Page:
Now, Congressman Jordan has consistently denied knowing about the abuse allegations while he was working at Ohio State. That doctor died by suicide in 2005. Drew Griffin's full investigation report, though, is coming up a little bit later this morning.

WALKER: The fallout from the coronavirus is now hitting home for sports in the U.S. College games are being played without fans, even canceled. Could a major sports league be next?




WALKER: Right now, at least 21 people on board a cruise ship floating off the coast of California have tested positive for coronavirus. Officials are working to bring that ship into port and thousands of passengers and crew are expected to be tested.

PAUL: In the meantime, a passenger tells CNN a helicopter dropping off supplies airlifted one passenger back to San Francisco for medical attention. Now, back on land, the coronavirus has continued its trek across the globe. CNN's reporting more than a 101,000 cases worldwide. This is an epidemic that's killed at least 3,400 people thus far.

WALKER: And here in the U.S., 333 cases have been counted across 28 states and officials are linking 17 deaths to the virus.

PAUL: Mainland China is the largest area impacted. That's where more than 80,600 cases have been reported and at least 3,000 people have died.

WALKER: Joining me now to discuss is Yuli Yang. Yuli formerly lived in Wuhan, China, the epicenter of the coronavirus outbreak. She is a former CNN producer who now lives in Hong Kong and we appreciate you joining us this morning, Yuli.


WALKER: You know, we talked about this about a month or so ago, you and I, here on this program, my concerns, your concerns as an Asian person about racism spreading across the globe over fears, people blaming the coronavirus outbreak on anyone who looks Asian or just assuming that you may have the virus.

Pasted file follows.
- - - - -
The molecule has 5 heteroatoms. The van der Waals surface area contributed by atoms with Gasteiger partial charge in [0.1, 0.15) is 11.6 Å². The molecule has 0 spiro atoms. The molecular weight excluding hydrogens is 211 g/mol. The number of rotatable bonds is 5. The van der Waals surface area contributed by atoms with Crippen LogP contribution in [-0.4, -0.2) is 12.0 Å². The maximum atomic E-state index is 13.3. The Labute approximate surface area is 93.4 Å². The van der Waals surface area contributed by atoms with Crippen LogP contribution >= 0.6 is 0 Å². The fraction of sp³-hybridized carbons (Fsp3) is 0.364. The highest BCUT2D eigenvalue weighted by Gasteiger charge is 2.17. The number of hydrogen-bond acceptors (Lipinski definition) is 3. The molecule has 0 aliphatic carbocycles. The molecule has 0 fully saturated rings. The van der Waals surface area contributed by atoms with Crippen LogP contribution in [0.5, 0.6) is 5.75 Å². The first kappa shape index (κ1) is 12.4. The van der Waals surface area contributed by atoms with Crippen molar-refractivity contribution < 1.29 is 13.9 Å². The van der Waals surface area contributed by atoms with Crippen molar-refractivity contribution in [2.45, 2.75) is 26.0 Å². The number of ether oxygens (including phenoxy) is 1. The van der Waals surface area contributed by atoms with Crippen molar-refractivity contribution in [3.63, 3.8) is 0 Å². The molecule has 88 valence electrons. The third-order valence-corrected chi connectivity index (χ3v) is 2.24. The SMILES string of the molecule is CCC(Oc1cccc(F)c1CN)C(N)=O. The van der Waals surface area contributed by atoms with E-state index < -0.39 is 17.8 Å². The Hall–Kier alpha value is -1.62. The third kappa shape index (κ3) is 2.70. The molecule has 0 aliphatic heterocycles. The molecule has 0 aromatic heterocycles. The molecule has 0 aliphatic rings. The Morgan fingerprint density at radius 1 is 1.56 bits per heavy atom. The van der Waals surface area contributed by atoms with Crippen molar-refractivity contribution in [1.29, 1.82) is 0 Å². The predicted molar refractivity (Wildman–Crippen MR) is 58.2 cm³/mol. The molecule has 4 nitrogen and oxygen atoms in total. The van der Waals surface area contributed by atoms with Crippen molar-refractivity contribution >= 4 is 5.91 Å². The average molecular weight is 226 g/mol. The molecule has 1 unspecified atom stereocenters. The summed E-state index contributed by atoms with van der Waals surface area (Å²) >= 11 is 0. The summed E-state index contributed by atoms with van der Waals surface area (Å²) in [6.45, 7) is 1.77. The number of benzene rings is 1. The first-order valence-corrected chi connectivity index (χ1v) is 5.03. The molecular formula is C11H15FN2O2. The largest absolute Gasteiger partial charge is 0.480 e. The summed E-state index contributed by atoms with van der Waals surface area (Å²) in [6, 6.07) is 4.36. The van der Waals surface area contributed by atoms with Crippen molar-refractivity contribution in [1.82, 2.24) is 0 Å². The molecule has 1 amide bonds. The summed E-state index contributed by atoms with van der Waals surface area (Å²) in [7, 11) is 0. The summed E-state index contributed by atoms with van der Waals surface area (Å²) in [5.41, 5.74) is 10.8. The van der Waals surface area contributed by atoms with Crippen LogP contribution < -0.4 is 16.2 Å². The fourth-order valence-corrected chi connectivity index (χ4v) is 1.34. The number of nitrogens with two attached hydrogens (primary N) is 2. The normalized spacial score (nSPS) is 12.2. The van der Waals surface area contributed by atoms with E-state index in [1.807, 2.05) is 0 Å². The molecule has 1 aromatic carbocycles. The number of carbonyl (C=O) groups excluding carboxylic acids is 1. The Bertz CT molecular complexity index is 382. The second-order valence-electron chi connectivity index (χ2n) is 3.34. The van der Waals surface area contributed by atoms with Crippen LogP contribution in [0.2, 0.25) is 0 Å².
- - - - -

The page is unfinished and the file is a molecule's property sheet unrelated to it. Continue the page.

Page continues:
I do want to point to a case, a recent case, and London Metropolitan Police are investigating what they are calling a racially aggravated assault. I want to show you a photo of this 23-year-old man, a Singaporean man who was in London studying. His name is Jonathan Mok and he wrote on Facebook that he was attacked by a stranger in a busy shopping area in the heart of London and he said on Facebook that he got kicked, he was sucker-punched and that person told him I don't want your coronavirus in my country.

And you can see the injuries to his face. Apparently he's saying that he's got a few fractures and may need reconstructive surgery.


So that is just one case we're talking about. Our concerns are coming true, Yuli. What are your thoughts about this?

YANG: Yes. I've also seen that news and it's -- as a Chinese person and simply as a -- as a human being, it's really sad to see it and it's really worrying as well and in a way, it's also fascinating to realize that, in a way, this virus has kind of outsmart some of us within the human species with the fact that the virus knows that we are one human species. The virus does not discriminate against us because of our skin tone, because of our political beliefs or what brands of clothes that we wear. It attacks all of us.